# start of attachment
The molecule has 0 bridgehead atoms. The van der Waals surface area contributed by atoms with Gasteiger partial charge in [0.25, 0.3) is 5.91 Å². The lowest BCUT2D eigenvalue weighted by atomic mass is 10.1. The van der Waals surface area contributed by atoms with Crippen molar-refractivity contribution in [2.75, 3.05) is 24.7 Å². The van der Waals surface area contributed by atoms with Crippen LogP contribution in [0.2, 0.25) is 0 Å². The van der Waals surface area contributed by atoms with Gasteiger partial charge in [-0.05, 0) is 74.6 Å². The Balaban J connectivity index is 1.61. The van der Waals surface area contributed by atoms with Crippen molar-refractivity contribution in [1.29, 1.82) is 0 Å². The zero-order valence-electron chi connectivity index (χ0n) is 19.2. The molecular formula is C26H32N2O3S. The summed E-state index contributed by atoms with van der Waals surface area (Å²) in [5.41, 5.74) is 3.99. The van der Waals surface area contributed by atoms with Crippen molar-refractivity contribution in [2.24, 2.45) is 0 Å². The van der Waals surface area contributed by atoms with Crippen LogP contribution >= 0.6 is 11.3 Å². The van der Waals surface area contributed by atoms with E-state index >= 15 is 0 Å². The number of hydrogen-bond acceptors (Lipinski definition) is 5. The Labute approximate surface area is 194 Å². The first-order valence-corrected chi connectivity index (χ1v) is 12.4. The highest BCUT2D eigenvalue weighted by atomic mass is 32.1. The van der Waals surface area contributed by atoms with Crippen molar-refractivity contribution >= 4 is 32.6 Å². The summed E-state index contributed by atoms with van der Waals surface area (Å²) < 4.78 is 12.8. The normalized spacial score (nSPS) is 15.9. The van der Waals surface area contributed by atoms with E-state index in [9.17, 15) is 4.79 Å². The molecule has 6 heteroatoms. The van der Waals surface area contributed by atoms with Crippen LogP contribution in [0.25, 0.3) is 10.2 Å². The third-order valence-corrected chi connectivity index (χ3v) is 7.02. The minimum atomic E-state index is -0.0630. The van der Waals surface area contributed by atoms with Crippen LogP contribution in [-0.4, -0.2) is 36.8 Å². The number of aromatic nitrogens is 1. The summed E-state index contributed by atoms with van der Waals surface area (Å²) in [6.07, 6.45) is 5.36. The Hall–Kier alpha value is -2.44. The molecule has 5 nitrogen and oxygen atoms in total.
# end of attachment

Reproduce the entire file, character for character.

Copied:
The molecule has 0 bridgehead atoms. The van der Waals surface area contributed by atoms with Gasteiger partial charge in [0.25, 0.3) is 5.91 Å². The lowest BCUT2D eigenvalue weighted by atomic mass is 10.1. The van der Waals surface area contributed by atoms with Crippen molar-refractivity contribution in [2.75, 3.05) is 24.7 Å². The van der Waals surface area contributed by atoms with Crippen LogP contribution in [0.2, 0.25) is 0 Å². The van der Waals surface area contributed by atoms with Gasteiger partial charge in [-0.05, 0) is 74.6 Å². The Balaban J connectivity index is 1.61. The van der Waals surface area contributed by atoms with Crippen molar-refractivity contribution in [1.29, 1.82) is 0 Å². The zero-order valence-electron chi connectivity index (χ0n) is 19.2. The molecular formula is C26H32N2O3S. The summed E-state index contributed by atoms with van der Waals surface area (Å²) in [5.41, 5.74) is 3.99. The van der Waals surface area contributed by atoms with Crippen molar-refractivity contribution in [2.24, 2.45) is 0 Å². The van der Waals surface area contributed by atoms with Crippen LogP contribution >= 0.6 is 11.3 Å². The van der Waals surface area contributed by atoms with E-state index >= 15 is 0 Å². The number of hydrogen-bond acceptors (Lipinski definition) is 5. The Labute approximate surface area is 194 Å². The first-order valence-corrected chi connectivity index (χ1v) is 12.4. The highest BCUT2D eigenvalue weighted by atomic mass is 32.1. The van der Waals surface area contributed by atoms with Crippen molar-refractivity contribution >= 4 is 32.6 Å². The summed E-state index contributed by atoms with van der Waals surface area (Å²) < 4.78 is 12.8. The normalized spacial score (nSPS) is 15.9. The van der Waals surface area contributed by atoms with E-state index in [9.17, 15) is 4.79 Å². The molecule has 6 heteroatoms. The van der Waals surface area contributed by atoms with Crippen LogP contribution in [0.25, 0.3) is 10.2 Å². The third-order valence-corrected chi connectivity index (χ3v) is 7.02. The minimum atomic E-state index is -0.0630. The van der Waals surface area contributed by atoms with Crippen LogP contribution in [-0.4, -0.2) is 36.8 Å². The number of aromatic nitrogens is 1. The summed E-state index contributed by atoms with van der Waals surface area (Å²) in [6.07, 6.45) is 5.36. The Hall–Kier alpha value is -2.44. The molecule has 5 nitrogen and oxygen atoms in total.